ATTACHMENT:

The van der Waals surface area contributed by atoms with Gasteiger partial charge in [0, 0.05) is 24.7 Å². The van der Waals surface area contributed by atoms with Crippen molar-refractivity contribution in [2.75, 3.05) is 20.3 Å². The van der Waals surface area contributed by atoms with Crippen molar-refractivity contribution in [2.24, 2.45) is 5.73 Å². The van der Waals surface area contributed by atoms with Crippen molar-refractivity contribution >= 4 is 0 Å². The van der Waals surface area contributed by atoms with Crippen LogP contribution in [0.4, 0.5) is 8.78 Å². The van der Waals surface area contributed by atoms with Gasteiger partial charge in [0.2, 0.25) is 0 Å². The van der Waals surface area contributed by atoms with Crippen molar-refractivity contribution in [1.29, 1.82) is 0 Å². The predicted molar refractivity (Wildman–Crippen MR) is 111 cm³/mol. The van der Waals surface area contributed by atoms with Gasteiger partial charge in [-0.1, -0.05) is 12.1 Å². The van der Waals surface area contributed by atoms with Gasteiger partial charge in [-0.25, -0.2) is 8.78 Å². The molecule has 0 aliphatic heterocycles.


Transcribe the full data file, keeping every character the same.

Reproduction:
The van der Waals surface area contributed by atoms with Gasteiger partial charge in [0, 0.05) is 24.7 Å². The van der Waals surface area contributed by atoms with Crippen molar-refractivity contribution in [2.75, 3.05) is 20.3 Å². The van der Waals surface area contributed by atoms with Crippen molar-refractivity contribution in [2.24, 2.45) is 5.73 Å². The van der Waals surface area contributed by atoms with Crippen molar-refractivity contribution >= 4 is 0 Å². The van der Waals surface area contributed by atoms with Crippen LogP contribution in [0.4, 0.5) is 8.78 Å². The van der Waals surface area contributed by atoms with Gasteiger partial charge in [0.2, 0.25) is 0 Å². The van der Waals surface area contributed by atoms with Crippen molar-refractivity contribution in [1.29, 1.82) is 0 Å². The predicted molar refractivity (Wildman–Crippen MR) is 111 cm³/mol. The van der Waals surface area contributed by atoms with Gasteiger partial charge in [-0.1, -0.05) is 12.1 Å². The van der Waals surface area contributed by atoms with Gasteiger partial charge in [-0.25, -0.2) is 8.78 Å². The molecule has 0 aliphatic heterocycles.